DZORWULU JUNCTION

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DZORWULU JUNCTION ON A TUESDAY AFTERNOON
PicsArt_08-09-04.24.03
The noise of vehicles, especially sirens of ambulances and motor bikes hooting, coupled with loud outcries from street vendors is deafening. Anyone who stops by to take a glance at the scene is amazed at the number of vehicles zooming past or crawling along when caught at the traffic lights. The cars and motorcycles are moving at considerable speeds and they do not seem to be in the mood to make way for any pedestrian unless the traffic lights turn red. The people, mainly young men and women, line the street at the far ends as they await an opportunity to cross the road. Horns and fumes emanating from private and commercial cars filled the atmosphere. It’s a Tuesday afternoon and time check is quarter past 12. Around this time, the traffic starts building up. It is a bright and gay scene. The sun stands vertical at a bearing of 90 degrees to the busy four-crossed roads, popularly known as Dzorwulu Junction. The junction falls a few kilometers away from the Tetteh Quarshie Roundabout on the George Walker Bush Highway. It’s unquestionably one of the city’s most thoroughfare. It connects to Lapaz, Achimota, Airport West and the Accra Mall – Tetteh Quarshie.
The main attractions are the buildings that find themselves situated in this space. The eclectic mix of architecture creates a wonderful sight. At the right side of the junction stands the Fiesta Royale Hotel, one of the most prestigious hotels in the city of Accra, whose famous guests include top-notched citizens and foreigners. Diagonal to the hotel across the road, is the enormous building filled with office spaces waiting to be let out. Few meters away from the building is the famous Palace Chinese Restaurant. On the side to the buildings and roads are giant bill boards displaying products and communicating to whoever that sets eyes on. A pepsodent advert reads “3 BENEFITS IN JUST ONE BRUSH”. One by De-luxy paints said “WE NEED PEACEFUL ELECTIONS. WE HAVE ONLY ONE GHANA”. The Herculean of all these commercials is the BETTER GHANA billboard. It stands about 20m above sea level and has a picture of President Mahama lacing the shoes of a school boy. I can also see another image of him consoling an indisposed child on a hospital bed. Inscribed on it is, I WILL CONTINUE TO SHOW LOVE AND COMPASSION BECAUSE IT’S NECESSITY NOT LUXURY.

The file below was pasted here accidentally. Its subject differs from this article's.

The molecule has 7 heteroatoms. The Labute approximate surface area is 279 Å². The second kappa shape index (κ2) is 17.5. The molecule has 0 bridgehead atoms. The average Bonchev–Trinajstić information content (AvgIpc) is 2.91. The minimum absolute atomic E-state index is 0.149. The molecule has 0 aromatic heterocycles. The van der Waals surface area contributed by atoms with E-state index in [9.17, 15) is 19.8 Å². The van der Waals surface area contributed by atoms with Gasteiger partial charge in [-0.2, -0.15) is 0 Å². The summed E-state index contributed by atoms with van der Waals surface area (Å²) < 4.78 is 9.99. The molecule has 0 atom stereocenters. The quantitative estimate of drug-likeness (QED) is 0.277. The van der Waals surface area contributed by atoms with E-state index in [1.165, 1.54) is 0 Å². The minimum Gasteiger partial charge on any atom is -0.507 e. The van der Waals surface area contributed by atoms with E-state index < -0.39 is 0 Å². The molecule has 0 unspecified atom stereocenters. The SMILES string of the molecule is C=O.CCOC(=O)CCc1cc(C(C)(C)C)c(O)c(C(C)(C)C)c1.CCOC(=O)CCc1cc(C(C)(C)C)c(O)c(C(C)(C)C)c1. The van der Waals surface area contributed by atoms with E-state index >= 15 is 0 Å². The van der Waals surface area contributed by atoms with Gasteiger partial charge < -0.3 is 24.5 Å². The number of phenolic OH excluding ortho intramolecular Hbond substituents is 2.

It’s a GO! For the automobiles heading to Lapaz and their opposing counterparts en route the Accra mall roundabout. Those from Achimota and that of Airport West are stuck in traffic. In a split second, street vendors carrying all manner of products flood the columns of the lined traffic stuck vehicles. It paradoxically appears these vendors hope and pray for vehicular traffics. These are men and women of varying ages selling assorted products. A young man, probably in his late twenties, hisses in between the cars, carrying yogurt. A middle aged man says thank you to another man nicely dressed behind the wheels of a Mercedes Benz Matic, when he rolled down his glass to buy a newspaper. A neatly dressed lady in a white lacoste and a green apron with a green headgear to match, sold meat pies branded as Adinkra. Sachet water sellers were also busy trying to make some sales. A woman in a commercial vehicle called out tiger nuts but the seller was beyond her reach but due to the collaborative nature of the relationship between the sellers, the tiger nut seller hurried over to the car to make some sales. “Boss, abeg buy one of these – ibi correct paah oo” said a pesticide seller to one pot belly man, who sat comfortable in his car. “Not today please”, replied the man. As I stood watching the finesse nature of an apple seller, my eyes spotted an interesting scene. It was green and I could see the credit seller running after a Toyota Corolla as it sped off. Apparently, the seller couldn’t get paid before the traffic light turned green. As he chased the vehicle, the driver of the car dropped a 10 Ghana Cedi note, which flew for about 10 seconds before it finally landed on the ground. The credit seller went to pick it up with smiles on his face. Some other items such as brukina, toffees, handkerchiefs and assorted drinks were being sold by some crop of hawkers.
Ooops! I gotta go. The vehicle approaching is an Adenta ‘troski’. “Adenta! Adenta! Adenta last two” … I can hear the ‘mate’ shouting. Here I find myself sitting in between two obolo(fat) women as the driver accelerates towards Tetteh Quarshie roundabout. I can hardly move my hand – can’t type anymore. SIGNING OUT…
Observation was made on Tuesday, 9th August, 2016
WATCH OUT FOR OSU OXFORD STREET in My next edition.
Kwame Ernest Adu